Ex-Googler Marissa Mayer in a podcast on the subject of why Google search is so bad discussed that it wasn’t Google that was bad it was the Web. Then she suggested that a person of the reasons for keeping users on Google is because the web isn’t constantly a good experience.
Ex-Googler Marissa Mayer
Marissa Mayer was worker # 20 at Google. She played essential functions in virtually all of Google’s significant products, including Google search, regional, images, and AdWords, among others.
She left Google to end up being president and CEO of Yahoo! for five years.
Mayer was not just there at the beginning of Google however played a role in forming the company, which provides her a special perspective on the company and its thinking, to some degree.
What is the Factor for Zero-Click SERPs?
Marissa Mayer appeared on a recent Freakonomics podcast that was on the topic of, Is Google Getting Worse?
In one part of the podcast she insisted that Google search is just a mirror and does not develop the low quality of the search results page.
She asserted that if the search engine result are even worse that’s only since the Web is worse.
The podcast then proceeds to talk about highlighted bits, what some in the search marketing community call zero-click search results page.
They’re called zero-click since Google shows the details a user requires on the search results page so that the users get their response without needing to click through to a website.
Google officially states that these search features are created to be useful.
Marissa Mayer suggested that another inspiration to keep individuals from clicking to a site is due to the fact that the quality of the Internet is so bad.
The podcast host began the discussion with his analysis of what featured snippets are:
“One way Google has actually tried to combat the overall decrease in quality is by supplementing its index of a trillion web pages with some content of its own.
If you ask a simple concern about cooking or the age of some politician or actor, and even what’s the best podcast, you might see what Mayer calls an ‘inline result,’ or what Google calls a ‘featured bit.’
It’s a bit of text that answers your question right there on the search-results page, without any need to click a link.”
Mayer provided her viewpoint that Google may be “reluctant” to refer users to sites.
“I believe that Google is more reluctant to send out users out into the web.
And to me, you understand, that points to a natural stress where they’re saying,
‘Wait, we see that the web often isn’t a great experience for our searchers to continue onto. We’re keeping them on our page.’
Individuals might view that and say,
‘Well, they’re keeping them on the page since that assists them make more money, gives them more control.’
But my sense is that current uptick in the number of inline outcomes is since they are concerned about some of the low-quality experiences out on the internet.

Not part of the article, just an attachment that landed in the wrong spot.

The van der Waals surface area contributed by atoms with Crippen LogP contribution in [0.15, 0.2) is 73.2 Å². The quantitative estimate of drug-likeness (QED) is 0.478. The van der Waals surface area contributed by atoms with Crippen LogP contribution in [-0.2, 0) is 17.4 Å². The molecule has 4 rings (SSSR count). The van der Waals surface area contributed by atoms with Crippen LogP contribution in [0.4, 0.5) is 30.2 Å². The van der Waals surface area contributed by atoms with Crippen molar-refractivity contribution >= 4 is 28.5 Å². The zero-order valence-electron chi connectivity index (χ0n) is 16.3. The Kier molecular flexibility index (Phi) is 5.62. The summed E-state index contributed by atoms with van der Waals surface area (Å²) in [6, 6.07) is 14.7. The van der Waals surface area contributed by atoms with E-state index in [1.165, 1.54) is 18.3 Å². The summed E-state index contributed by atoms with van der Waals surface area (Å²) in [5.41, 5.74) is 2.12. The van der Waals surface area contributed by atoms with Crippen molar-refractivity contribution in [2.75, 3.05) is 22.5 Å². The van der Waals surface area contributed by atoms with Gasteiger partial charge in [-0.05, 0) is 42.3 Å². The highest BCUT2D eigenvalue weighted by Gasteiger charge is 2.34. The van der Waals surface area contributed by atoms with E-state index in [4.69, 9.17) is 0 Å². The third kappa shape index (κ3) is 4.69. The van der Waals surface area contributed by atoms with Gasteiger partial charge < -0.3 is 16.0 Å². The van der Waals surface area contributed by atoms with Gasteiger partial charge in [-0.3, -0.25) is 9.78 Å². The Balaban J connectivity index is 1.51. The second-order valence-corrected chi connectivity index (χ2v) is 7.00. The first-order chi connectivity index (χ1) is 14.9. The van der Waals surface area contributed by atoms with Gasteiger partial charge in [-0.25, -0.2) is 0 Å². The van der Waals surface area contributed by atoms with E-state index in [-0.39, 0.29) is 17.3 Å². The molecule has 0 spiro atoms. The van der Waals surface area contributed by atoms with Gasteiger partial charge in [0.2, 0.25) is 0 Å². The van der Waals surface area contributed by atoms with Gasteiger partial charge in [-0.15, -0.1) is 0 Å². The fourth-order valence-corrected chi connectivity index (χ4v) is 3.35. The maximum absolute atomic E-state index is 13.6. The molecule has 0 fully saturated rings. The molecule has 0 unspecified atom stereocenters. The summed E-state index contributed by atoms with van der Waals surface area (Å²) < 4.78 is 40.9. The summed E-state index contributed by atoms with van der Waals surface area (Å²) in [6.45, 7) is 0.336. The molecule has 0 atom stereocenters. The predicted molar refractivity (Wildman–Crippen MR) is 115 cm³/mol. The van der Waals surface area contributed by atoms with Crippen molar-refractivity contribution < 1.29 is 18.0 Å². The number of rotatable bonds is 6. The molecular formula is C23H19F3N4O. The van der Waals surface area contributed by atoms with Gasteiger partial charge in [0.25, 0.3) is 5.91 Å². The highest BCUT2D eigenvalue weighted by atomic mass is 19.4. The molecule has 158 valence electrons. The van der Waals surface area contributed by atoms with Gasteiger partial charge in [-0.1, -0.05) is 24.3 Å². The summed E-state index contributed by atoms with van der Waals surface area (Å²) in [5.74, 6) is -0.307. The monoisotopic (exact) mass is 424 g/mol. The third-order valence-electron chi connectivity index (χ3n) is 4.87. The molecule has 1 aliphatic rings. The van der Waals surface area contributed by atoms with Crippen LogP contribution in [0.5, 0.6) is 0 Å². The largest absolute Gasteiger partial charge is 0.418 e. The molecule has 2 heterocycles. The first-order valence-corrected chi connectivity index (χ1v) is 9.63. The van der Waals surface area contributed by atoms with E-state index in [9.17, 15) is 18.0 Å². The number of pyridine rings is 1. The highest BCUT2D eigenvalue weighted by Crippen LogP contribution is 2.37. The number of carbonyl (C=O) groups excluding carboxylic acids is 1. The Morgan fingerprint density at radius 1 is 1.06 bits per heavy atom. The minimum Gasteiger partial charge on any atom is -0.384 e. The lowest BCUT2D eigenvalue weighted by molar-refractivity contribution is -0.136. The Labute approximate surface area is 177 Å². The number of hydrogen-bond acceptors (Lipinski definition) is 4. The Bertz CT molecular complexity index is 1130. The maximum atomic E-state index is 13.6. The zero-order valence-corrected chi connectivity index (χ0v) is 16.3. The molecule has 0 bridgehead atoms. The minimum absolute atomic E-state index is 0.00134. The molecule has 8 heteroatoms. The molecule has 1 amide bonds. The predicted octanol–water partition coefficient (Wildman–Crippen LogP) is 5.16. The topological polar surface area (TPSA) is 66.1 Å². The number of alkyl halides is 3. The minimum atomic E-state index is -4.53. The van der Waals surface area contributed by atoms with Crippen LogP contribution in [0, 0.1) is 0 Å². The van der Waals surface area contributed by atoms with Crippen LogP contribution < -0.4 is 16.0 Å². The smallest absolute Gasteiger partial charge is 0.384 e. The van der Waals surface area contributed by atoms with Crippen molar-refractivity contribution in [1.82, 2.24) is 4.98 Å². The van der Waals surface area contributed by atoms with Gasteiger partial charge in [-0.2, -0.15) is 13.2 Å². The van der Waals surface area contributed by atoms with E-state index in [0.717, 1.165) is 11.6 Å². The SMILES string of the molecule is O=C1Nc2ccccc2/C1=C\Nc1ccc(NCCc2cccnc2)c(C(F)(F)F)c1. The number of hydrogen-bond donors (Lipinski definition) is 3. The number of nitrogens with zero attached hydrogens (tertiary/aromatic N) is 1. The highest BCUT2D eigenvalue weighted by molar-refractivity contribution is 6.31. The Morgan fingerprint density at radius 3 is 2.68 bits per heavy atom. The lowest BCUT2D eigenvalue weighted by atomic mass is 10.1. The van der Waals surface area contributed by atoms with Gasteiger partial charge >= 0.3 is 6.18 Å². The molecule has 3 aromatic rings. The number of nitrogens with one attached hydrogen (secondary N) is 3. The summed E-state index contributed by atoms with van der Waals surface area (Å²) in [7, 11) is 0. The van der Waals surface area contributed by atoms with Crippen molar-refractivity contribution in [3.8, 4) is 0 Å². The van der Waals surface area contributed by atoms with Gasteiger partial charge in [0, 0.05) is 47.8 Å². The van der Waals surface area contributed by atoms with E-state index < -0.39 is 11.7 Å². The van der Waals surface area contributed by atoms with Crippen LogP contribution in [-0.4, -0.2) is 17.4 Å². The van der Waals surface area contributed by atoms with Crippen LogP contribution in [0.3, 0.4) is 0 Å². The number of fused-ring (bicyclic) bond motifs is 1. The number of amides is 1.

I think that the problem is truly hard.
You might not like the way that Google’s fixing it at the moment, however provided how the web is changing and evolving, I’m not exactly sure that the old technique, if reapplied, would do along with you ‘d like it to.”
What Is the Inspiration Behind Featured Snippets?
The factor Google offers for supplying featured bits in the search results is that they are practical for users.
Google’s assistance files describe:
“We show featured bits when our systems identify this format will help individuals more easily discover what they’re seeking, both from the description about the page and when they click the link to read the page itself. They’re particularly helpful for those on mobile or searching by voice.”
Marissa Mayer’s opinion matters because she played a key function in forming Google, from Browse to AdWords to Gmail.
Certainly she’s only offering her opinion and not specifying a reality that Google is hesitant to send traffic to websites because the quality of the Internet is bad.
But could there be something to her observation that Google is simply a mirror and that sites today are not very good?
Consider that in 2022, there were 8 formally acknowledged Google updates.
Of those eight updates, six of them updates were spam updates, valuable material updates and item review updates.
Most of Google’s updates in 2022 were developed to get rid of poor quality internet material from the search engine result.
That concentrate on weeding out poor quality sites aligns with Marissa Mayer’s view that the Web today is full of poor quality content.
The history of Google’s algorithm updates in 2022 complies with Marissa Mayer’s observation that web content is bad and that it impacts the quality of search results.
She said that she gets a sense that Google might be “worried about some of the low-grade experiences out online,” which’s one of the reasons it might be “reluctant” to send out traffic to sites.
Could Marissa Mayer be stating aloud what Googlers might not say in public?
Listen to the Freakonomics podcast here
Is Google Getting Worse?
Included image by Best SMM Panel/Koldunov